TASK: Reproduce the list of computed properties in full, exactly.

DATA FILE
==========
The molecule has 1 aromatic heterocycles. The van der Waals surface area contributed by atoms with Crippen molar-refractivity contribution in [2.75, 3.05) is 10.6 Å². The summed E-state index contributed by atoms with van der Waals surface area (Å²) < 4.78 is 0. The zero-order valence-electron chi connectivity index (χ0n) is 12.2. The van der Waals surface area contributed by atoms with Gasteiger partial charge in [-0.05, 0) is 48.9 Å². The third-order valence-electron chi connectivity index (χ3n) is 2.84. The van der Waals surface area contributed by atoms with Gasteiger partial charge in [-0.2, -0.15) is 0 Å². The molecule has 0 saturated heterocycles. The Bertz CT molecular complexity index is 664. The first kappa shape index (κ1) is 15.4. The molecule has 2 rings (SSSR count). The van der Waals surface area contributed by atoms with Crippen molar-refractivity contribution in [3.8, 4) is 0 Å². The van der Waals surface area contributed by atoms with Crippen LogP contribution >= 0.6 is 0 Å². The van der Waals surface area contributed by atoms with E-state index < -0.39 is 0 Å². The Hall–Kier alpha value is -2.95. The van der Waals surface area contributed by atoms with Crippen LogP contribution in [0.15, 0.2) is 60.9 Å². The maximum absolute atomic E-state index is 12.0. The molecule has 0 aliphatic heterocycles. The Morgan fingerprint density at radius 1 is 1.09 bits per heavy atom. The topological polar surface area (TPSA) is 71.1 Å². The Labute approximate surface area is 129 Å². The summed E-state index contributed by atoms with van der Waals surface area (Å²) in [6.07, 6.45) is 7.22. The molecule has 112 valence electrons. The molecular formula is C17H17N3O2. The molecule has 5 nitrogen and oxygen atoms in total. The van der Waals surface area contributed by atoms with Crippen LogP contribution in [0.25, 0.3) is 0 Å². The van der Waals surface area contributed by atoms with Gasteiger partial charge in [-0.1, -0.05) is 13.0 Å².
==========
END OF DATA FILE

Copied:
The molecule has 1 aromatic heterocycles. The van der Waals surface area contributed by atoms with Crippen molar-refractivity contribution in [2.75, 3.05) is 10.6 Å². The summed E-state index contributed by atoms with van der Waals surface area (Å²) < 4.78 is 0. The zero-order valence-electron chi connectivity index (χ0n) is 12.2. The van der Waals surface area contributed by atoms with Gasteiger partial charge in [-0.05, 0) is 48.9 Å². The third-order valence-electron chi connectivity index (χ3n) is 2.84. The van der Waals surface area contributed by atoms with Gasteiger partial charge in [-0.2, -0.15) is 0 Å². The molecule has 0 saturated heterocycles. The Bertz CT molecular complexity index is 664. The first kappa shape index (κ1) is 15.4. The molecule has 2 rings (SSSR count). The van der Waals surface area contributed by atoms with Crippen molar-refractivity contribution in [3.8, 4) is 0 Å². The van der Waals surface area contributed by atoms with Crippen LogP contribution >= 0.6 is 0 Å². The van der Waals surface area contributed by atoms with E-state index < -0.39 is 0 Å². The Hall–Kier alpha value is -2.95. The van der Waals surface area contributed by atoms with Crippen LogP contribution in [0.15, 0.2) is 60.9 Å². The maximum absolute atomic E-state index is 12.0. The molecule has 0 aliphatic heterocycles. The Morgan fingerprint density at radius 1 is 1.09 bits per heavy atom. The topological polar surface area (TPSA) is 71.1 Å². The Labute approximate surface area is 129 Å². The summed E-state index contributed by atoms with van der Waals surface area (Å²) in [6.07, 6.45) is 7.22. The molecule has 112 valence electrons. The molecular formula is C17H17N3O2. The molecule has 5 nitrogen and oxygen atoms in total. The van der Waals surface area contributed by atoms with Crippen LogP contribution in [0.25, 0.3) is 0 Å². The van der Waals surface area contributed by atoms with Gasteiger partial charge in [-0.1, -0.05) is 13.0 Å².